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Following the Colorado River: London Bridge to the Dry Delta

Once the second most visited site in Arizona after the Grand Canyon, the London Bridge reassembled at Lake Havasu City, is adjacent to a faux British Tudor village in the hot, dry desert. Such dreams and make-believe characterize our overuse of the Colorado River which now forms Lake Havasu and 450 miles of shoreline. (Courtesy of Andrew Gulliford)

After the Civil War steamboats huffed and puffed up the Colorado River from the Gulf of California to Yuma, Arizona where they docked to supply the U.S. Army with ordnance and supplies. At Yuma the Colorado sprawled 10 miles wide. The Colorado’s vast delta in Mexico offered limitless green lagoons, millions of birds and fish, and numerous tracks of el tigre or black, silent panthers. Now at Yuma you can throw a rock across the river and in Mexico the Colorado River is lost to dusty roads, endless acres of tamarisk, and a few irrigated fields of cotton and alfalfa.

(Courtesy of Andrew Gulliford)

Our June Treasure Box Tours trip started tracing the Colorado River at Grand Lake near Rocky Mountain National Park. I met the bus in Moab. In an earlier Durango Herald column on July 9, I described following the river to Hoover Dam and Lake Mead. River stories generally end at the Grand Canyon. No one likes to paddle flat water, but that’s where other boaters begin. Houseboats once dominated Lake Powell, but now fewer and fewer boats launch and no dock exists mid-reservoir to refuel. Two or three houseboats floated on Lake Mead.

But as we crossed the Colorado at Laughlin, Nevada with high-rise casinos on the Nevada side and one-story strip malls at Bullhead City, Arizona, in the middle on the channeled and changed Colorado, speedboats and Jet Skis roared up and down in a constant promenade of noise and high wake thrillcraft. No quiet, nature-loving paddlers – just loud boats, louder music, a quick U-turn in the narrow river with plenty of sunshine, sunburn, and skimpy bathing suits on the river revelers. Grand Canyon river guides wear long sleeve shirts, broad-brimmed straw hats, and worry about skin cancer as an occupational hazard. Below Davis Dam at Laughlin none of that mattered.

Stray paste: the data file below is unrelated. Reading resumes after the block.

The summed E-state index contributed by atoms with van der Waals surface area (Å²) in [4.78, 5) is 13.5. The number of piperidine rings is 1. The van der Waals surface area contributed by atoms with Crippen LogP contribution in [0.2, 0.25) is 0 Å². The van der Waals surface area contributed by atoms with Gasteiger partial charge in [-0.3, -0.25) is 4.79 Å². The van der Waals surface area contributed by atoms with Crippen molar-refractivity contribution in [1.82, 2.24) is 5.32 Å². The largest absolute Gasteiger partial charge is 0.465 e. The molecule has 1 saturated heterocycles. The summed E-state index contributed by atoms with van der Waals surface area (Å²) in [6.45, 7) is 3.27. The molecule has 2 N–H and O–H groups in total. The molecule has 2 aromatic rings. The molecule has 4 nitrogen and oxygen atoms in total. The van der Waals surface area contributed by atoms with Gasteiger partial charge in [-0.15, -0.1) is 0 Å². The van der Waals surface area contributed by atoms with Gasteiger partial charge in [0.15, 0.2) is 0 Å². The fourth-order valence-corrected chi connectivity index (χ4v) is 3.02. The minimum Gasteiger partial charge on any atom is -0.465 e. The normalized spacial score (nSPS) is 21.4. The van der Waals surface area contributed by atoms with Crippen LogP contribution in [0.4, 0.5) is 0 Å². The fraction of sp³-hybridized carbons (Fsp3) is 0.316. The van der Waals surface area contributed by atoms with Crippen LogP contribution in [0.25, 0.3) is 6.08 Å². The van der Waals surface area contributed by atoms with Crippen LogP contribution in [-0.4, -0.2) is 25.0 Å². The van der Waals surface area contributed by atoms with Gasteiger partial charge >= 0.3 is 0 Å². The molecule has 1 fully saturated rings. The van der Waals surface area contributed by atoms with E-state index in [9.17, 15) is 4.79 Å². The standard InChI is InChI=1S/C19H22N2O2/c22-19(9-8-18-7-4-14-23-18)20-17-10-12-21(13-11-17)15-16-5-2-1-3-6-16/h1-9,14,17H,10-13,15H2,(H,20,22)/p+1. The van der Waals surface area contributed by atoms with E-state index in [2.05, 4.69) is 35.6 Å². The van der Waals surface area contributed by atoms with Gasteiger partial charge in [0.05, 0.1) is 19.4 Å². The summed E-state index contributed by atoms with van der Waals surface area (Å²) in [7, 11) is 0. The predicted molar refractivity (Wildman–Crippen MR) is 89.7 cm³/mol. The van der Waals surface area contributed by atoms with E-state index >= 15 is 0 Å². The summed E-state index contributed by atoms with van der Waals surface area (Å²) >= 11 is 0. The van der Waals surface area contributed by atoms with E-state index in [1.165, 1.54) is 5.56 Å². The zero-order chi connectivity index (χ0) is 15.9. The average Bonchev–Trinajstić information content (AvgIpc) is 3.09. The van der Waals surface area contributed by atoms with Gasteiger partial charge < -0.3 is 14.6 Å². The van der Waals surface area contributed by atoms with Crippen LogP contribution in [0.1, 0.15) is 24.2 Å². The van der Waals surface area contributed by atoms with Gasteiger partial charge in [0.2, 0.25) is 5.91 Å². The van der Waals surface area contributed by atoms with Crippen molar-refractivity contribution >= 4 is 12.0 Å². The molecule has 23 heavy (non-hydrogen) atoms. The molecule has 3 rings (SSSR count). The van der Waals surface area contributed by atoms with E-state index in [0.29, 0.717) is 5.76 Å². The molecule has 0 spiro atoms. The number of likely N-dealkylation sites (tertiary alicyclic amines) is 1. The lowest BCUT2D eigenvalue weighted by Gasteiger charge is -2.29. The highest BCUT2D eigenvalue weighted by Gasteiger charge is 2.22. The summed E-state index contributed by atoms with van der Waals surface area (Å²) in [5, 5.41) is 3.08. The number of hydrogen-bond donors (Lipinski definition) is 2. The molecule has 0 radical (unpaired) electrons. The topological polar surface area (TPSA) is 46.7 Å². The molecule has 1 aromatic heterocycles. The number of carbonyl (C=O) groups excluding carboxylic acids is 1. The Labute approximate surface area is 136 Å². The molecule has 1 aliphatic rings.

A stone fountain of water-spouting lions spews Colorado River water endlessly at Lake Havasu City with average summer temperatures about 108 degrees. Despite the heat, the town has a carnival-like atmosphere with speedboats, cabanas, and stand-up paddle boarding under the London Bridge. (Courtesy of Andrew Gulliford)

As I struggled to comprehend that the wild river through the Grand Canyon and the tame wet ditch between Laughlin and Bullhead City represents the same river, nothing prepared me for the desert Disneyland of Lake Havasu City and London Bridge. Somehow, I’d been transported from sand, gravel, and cacti on rocky, treeless mountains to palm trees and miniature replica lighthouses surrounding Bridgewater Channel. British and American flags flapped. A bronze statue showed visionary American entrepreneurs unrolling maps and pointing fingers toward the future.

A pride of stone lions spewed water from their mouths into a fountain beside restaurants, cafes, and T-shirt shops. Local buildings had a faux English half-timbered Tudor style. London Bridge arched across the river channel with power boats gracefully gliding beneath it and the occasional paddling kayaker and stand-up paddleboarder flexing muscles in the afternoon light. I had thought I was in the Arizona desert. I felt like a dusty prospector who had fallen off his burro and hit his head on a rock. Somehow south Florida had been transported to southern Arizona. I needed a beer.